Snowdrops mark the first sign of spring, flowering ahead of daffodils and bluebells. They emerge through frozen soil from January and are in bloom until late-February.
When you see a drift of snowdrops it’s easy to understand their appeal. Most of them appear very early in the year while other bulbs lie dormant, and they never fail to lift the spirits and remind us that spring is on its way.
There are several hundred cultivars of snowdrop, often only distinguishable by the markings on the inner three petals of each flowerhead. There are both single and double varieties; most are green although some, e.g. Galanthus nivalis ‘Sandersii’ are yellow.
More on growing snowdrops:
Discover three tips for growing snowdrops, below.
Combine snowdrops with other plants
White snowdrops and yellow winter aconite flowers
Try growing snowdrops beneath deciduous shrubs, such as Cornus alba ‘Sibirica’, or along the front of borders where herbaceous plants can provide ground cover when the snowdrops are dormant.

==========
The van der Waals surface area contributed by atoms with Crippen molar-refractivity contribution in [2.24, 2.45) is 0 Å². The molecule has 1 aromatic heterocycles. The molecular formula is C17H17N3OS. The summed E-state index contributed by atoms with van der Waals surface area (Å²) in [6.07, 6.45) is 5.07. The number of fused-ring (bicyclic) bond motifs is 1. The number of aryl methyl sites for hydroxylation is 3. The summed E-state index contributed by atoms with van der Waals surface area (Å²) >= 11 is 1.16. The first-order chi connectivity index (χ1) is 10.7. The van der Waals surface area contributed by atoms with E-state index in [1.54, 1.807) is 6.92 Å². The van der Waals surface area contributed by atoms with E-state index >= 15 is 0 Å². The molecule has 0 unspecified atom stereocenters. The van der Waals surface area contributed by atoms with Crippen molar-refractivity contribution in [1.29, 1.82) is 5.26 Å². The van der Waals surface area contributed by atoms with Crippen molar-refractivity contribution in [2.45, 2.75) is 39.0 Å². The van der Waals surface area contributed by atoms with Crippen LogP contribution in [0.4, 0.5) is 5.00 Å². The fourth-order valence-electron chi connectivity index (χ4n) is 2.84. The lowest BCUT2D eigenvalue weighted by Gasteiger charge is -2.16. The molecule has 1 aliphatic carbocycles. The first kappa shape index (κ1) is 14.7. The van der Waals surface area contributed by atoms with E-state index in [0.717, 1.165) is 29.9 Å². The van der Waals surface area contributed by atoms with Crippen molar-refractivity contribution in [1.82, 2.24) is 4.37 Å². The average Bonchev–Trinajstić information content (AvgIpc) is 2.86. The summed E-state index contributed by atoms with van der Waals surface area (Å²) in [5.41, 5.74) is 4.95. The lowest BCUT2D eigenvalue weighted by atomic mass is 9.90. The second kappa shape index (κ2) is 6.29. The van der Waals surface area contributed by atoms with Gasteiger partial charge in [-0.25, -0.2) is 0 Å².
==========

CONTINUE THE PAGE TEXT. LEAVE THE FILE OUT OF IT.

Snowdrops are also ideal for naturalising in grass and moss under a tree. They do well in pots, but will need repotting annually.
Plant snowdrops ‘in the green’
Watering snowdrops planted in-the-green
Plant snowdrops in-the-green in spring after they have finished flowering, but before the leaves have died down. This helps them absorb moisture quickly after they have been planted, as dry, rootless snowdrop bulbs do not establish well. Specialist nurseries sell snowdrops in-the-green and also often wrap the bulbs to preserve moisture.
Planting snowdrops in-the-green
Snowdrops do best in a well-drained soil in light shade, similar to their native woodland habitat. If you are planting your bulbs in heavy soil, add a little sharp sand or grit to the planting hole to improve drainage.
Where to see snowdrops